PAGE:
Review of The Quiet at the End of the World by Lauren James

How far would you go to save those you love?
Lowrie and Shen are the youngest people on the planet after a virus caused global infertility. Closeted in a pocket of London and doted upon by a small, ageing community, the pair spend their days mudlarking for artefacts from history and looking for treasure in their once-opulent mansion. 
Their idyllic life is torn apart when a secret is uncovered that threatens not only their family but humanity’s entire existence. Lowrie and Shen face an impossible choice: in the quiet at the end of the world, they must decide who to save and who to sacrifice . . .

Honestly there is something about Lauren James’ writing that really speaks to me, I get so easily lost in her books as the worlds she creates are so accessible, inclusive, filled with diversity and full of amazing twists. It’s these twists that always make writing a review so hard though!

Set in London some 80 plus years from now, the familiar sights are already crumbling but with only 300 occupants remaining in the capital, that’s hardly a surprise. Despite being the youngest two occupants by far for Lowrie and Shen, their time is still spent with education and learning, although with a generous dose of fun. I loved how they adopted the Victorian occupation of mudlarking and the randomness of their finds, that were ultimately disposable to us but cherished relics for them. I loved how one such random find in the opening pages shaped the entirety of the book, Lowrie’s discovery of Maya through her old facebook and twitter posts is just as exciting a story as that of the main protagonists. I actually really enjoyed how well the posts translated onto the page and combined with the news articles it really brought the story full circle. I found myself rooting for Maya as much as for Lowrie and Shen. Maya’s posts were able to convey all the stages of grief, through a world losing it’s fertility and then also hope as humanity strives to find a way to cope and move forward.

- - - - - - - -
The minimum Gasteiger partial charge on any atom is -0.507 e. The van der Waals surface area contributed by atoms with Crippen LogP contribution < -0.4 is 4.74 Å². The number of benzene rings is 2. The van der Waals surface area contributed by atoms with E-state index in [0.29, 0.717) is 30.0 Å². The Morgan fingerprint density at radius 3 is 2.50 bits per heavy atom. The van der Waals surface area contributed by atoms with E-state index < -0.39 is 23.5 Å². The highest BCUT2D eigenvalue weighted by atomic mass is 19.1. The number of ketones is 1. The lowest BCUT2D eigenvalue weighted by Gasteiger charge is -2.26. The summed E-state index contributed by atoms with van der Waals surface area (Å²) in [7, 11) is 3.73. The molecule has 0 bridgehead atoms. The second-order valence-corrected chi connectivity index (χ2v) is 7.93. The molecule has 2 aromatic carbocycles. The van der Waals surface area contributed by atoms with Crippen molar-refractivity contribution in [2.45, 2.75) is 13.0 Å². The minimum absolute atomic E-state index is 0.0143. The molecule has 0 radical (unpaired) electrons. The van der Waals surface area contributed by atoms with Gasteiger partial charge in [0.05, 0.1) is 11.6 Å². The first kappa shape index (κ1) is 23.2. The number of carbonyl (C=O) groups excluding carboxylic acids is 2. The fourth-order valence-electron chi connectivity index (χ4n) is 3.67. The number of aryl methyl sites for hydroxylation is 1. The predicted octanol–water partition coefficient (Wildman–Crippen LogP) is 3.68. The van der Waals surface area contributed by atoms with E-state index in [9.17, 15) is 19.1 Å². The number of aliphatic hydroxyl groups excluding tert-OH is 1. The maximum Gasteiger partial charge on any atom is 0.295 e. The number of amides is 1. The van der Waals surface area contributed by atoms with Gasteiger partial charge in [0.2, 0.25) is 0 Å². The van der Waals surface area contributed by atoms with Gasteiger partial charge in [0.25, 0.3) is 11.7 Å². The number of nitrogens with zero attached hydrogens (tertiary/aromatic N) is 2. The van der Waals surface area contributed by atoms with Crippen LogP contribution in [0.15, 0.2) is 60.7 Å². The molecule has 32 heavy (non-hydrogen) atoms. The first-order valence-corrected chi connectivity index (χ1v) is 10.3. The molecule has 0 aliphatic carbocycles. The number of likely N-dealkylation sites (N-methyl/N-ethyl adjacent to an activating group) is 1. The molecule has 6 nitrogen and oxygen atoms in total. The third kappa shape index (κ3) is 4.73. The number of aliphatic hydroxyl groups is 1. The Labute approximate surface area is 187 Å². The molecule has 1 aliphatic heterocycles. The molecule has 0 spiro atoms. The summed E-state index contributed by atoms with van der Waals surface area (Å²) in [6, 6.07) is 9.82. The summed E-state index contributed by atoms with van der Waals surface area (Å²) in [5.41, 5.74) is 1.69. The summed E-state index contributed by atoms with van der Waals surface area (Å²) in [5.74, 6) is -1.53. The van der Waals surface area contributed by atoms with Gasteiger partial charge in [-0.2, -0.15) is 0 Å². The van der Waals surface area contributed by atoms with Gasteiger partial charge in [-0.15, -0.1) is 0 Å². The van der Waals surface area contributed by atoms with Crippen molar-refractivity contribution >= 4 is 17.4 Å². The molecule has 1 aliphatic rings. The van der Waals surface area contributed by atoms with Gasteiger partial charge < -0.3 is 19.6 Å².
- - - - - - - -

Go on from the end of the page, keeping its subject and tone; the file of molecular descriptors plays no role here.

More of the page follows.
The story raises so many important questions surrounding evolution and human rights, but ultimately brings a hopeful message that actually humanity is inherently good and accepting of change. I want to write so much more but it’s such a twist filled tale I don’t want to let a single thing slip, so whilst it’s a shorter review from me today I don’t want it to detract from the fact that this book was amazing and I absolutely loved it!

I was pretty excited that Lock and Ness turned up again in this story and I really hope they become a regular easter egg in Lauren’s books!



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